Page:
From having difficulty meeting basic needs to feeling overburdened and under supported, the pandemic is challenging families raising young children. This is especially true for single parents of young children, who exist in large numbers across the entire economic spectrum and among all racial and ethnic groups in the US. Single parents face especially pronounced challenges during this time as a result of having to rely on a single income and by being socially isolated.
- In our national representative survey of households with children age five and under, single parents report higher levels of emotional distress than caregivers in other households with young children. This includes higher levels of anxiety, depression, loneliness and stress.
- Single parents are also reporting higher levels of distress in their children. Our data show that differences in well-being between children in single parent households and those in other households have increased since the beginning of the pandemic.
- What explains the difficulty that single parent families with young children are facing during the pandemic? The isolation of single parents during the pandemic has been documented elsewhere (although the resilience of many single-parents during the pandemic has also been noted). Building on these existing findings, we see that single parent households in our survey are more likely than other households to be experiencing financial difficulties and to have become unemployed during the pandemic. They are also more likely to be experiencing material hardship (i.e., difficulties paying for basic needs, including food, rent, utilities, and childcare).
These economic and material hardships are directly affecting children in single-parent households, leading to increased fussiness and fearfulness in young children. In addition, the emotional distress that single parents are experiencing as a result of difficulties paying for basic needs is cascading down to children, which is having additional negative effects on child well-being.
These findings show that targeted relief efforts are needed to provide support to single parents and their children during the pandemic.
During the pandemic, we have all have been experiencing challenges from social isolation, balancing work and personal life, and feeling uncertain about our health and safety. Many have also lost work or had their incomes reduced. For those with families, the pandemic has been especially difficult. Figuring out how to work in the absence of child care was particularly difficult in the early months of the pandemic, when most providers were shut down. Even where it is now available, the costs of childcare have increased by an estimated 47%, due to reduced enrollment and increased costs of PPE and cleaning supplies. This has made child care less affordable, especially for those on limited budgets.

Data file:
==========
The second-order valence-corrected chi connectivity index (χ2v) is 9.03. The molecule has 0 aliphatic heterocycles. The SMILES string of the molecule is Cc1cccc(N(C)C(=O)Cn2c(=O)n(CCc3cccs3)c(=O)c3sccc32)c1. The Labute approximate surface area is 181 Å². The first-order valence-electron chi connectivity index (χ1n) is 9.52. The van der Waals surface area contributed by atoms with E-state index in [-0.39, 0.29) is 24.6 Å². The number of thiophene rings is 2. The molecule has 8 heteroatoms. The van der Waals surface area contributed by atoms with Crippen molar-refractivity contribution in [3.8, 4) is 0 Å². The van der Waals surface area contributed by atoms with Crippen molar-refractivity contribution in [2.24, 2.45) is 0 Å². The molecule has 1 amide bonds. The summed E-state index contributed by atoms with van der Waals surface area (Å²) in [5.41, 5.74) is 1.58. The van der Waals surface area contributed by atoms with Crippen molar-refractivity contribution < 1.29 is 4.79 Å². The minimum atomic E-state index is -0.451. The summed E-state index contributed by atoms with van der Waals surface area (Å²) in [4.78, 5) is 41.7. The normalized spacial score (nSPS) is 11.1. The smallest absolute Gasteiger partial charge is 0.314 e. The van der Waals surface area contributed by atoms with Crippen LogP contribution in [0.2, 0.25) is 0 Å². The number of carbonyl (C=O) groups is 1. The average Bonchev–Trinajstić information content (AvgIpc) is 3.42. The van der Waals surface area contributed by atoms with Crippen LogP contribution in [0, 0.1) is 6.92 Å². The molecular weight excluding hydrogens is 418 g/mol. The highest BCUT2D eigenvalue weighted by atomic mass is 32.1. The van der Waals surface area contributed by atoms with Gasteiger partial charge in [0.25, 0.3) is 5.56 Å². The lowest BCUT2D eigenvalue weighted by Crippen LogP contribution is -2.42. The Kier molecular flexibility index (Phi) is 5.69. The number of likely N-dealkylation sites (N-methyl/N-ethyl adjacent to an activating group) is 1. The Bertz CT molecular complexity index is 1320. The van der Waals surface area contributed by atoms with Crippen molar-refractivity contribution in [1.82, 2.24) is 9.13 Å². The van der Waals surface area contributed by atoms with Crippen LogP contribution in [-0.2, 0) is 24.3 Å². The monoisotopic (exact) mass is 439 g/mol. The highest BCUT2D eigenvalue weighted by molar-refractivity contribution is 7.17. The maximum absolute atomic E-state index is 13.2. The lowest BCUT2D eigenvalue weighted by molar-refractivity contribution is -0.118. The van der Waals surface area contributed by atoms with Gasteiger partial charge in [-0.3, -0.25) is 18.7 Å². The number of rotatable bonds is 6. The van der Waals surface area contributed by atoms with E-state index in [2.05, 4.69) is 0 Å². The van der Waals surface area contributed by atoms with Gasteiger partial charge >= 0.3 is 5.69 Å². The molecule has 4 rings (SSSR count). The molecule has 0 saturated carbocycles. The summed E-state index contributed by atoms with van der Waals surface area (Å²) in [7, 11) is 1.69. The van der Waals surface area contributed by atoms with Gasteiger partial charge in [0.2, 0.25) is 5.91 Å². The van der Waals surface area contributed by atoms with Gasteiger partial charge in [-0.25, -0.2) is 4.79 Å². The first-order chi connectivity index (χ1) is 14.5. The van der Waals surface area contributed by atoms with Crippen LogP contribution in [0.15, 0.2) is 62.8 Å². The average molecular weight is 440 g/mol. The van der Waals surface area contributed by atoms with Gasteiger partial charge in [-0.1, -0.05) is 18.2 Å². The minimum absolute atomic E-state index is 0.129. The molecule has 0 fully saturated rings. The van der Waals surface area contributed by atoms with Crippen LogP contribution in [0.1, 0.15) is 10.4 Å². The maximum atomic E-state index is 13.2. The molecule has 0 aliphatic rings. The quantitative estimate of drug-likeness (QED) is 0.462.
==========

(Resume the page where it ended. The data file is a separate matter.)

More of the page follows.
Rates of family conflict have also increased during the pandemic (although, our survey also finds parents report deriving more emotional support from their children now as compared to before the pandemic). Managing children’s online learning is another challenge for families, especially for those with elementary school-age children in addition to younger children. We have found that parents are shouldering the vast majority of the burden of supporting their children’s education on top of trying to work.
These challenges are amplified in many single-parent families. Although single parent households are as much defined by their diversity as their similarities, many have fewer financial resources as a result of being single wage-earners and fewer emotional and social supports.
In this week’s posting we focus on the particular complexities that single-parent households with young children are facing during the pandemic.
The proportion of single-parent families in the United States has been increasing steadily in recent decades.
In 2019 the US Census estimated that over 5 million children age 5 and under in this country live in a single parent household. Single parent households exist in large numbers across the economic spectrum, and among all racial and ethnic groups. The majority of single parents are women, who have, in general, been more negatively impacted by the pandemic than men in terms of income and employment.
Given the many ways that we have seen the pandemic challenge households with young children, we were interested in whether single parent households are experiencing more difficulties during the pandemic than other families, and if so in what areas of life. Although there are anecdotal reports of such difficulties in the media, the high quality data from our survey help provide a fuller picture of this important issue.
What do the survey data show?